"I don't think Russia is a threat to NATO at all, and that's what needs to be recognized," Sommers said.
"Vladimir Putin has been very, very careful to assure the West that this is not a reprise of Soviet expansionism that we see on the part of Russia’s military buildup, which from its perspective is to protect its interest, and to protect itself against what it sees as a reprise of the always contingent nature of history," he added.
According to him, the possible deployment of about 5,000 NATO troops in Eastern Europe does not represent a threat to Russia.
"The number [of troops] is not enough to pose any threat to Russia, but instead it’s kind of a reprise of the mutual assured destruction policies of the Cold War," Sommers said.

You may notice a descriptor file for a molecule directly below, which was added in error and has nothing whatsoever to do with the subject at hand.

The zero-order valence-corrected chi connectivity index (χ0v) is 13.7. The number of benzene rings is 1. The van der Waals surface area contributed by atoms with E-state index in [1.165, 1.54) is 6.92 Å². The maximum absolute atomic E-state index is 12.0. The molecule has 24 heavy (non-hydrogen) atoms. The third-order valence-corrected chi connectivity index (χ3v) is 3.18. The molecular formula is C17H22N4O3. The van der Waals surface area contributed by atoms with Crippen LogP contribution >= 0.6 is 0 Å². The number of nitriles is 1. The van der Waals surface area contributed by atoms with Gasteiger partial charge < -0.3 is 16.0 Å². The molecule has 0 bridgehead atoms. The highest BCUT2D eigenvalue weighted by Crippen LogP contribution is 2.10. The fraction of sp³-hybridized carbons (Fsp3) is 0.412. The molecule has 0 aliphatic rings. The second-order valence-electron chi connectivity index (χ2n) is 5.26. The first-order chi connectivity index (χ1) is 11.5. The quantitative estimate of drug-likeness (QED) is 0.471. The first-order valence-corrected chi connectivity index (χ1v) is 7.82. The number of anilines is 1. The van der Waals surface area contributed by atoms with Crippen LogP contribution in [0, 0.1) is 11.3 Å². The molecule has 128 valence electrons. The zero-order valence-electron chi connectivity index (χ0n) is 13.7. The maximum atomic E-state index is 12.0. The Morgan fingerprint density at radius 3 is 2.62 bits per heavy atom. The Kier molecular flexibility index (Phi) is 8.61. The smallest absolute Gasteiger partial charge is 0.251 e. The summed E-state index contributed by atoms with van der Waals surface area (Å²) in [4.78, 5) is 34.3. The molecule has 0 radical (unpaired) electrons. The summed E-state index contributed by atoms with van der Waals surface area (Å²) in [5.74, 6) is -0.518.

He also praised efforts by Putin and his US counterpart Barack Obama to contain "hotheads and fanatics", who are seeking to increase tensions. According to Sommers, both Russia and the United States are "far too powerful", which is why they should find ways to develop bilateral cooperation.
"I don’t think either side is determined to have a conflict with each other in terms of their leadership; that said, on both sides there are very influential parties which would like to see increased tensions, and that is what has to be avoided," he concluded.
Sommers' interview came a day after President Putin announced that over 40 intercontinental ballistic missiles will be delivered to Russia’s strategic forces in 2015. He added that specific attention would be paid to the implementation of a large-scale military rearmament program and the modernization of the defense industry.
On Tuesday, Russia's Deputy Defense Minister Anatoly Antonov, for his part, accused NATO of "pushing [Moscow] towards an arms race."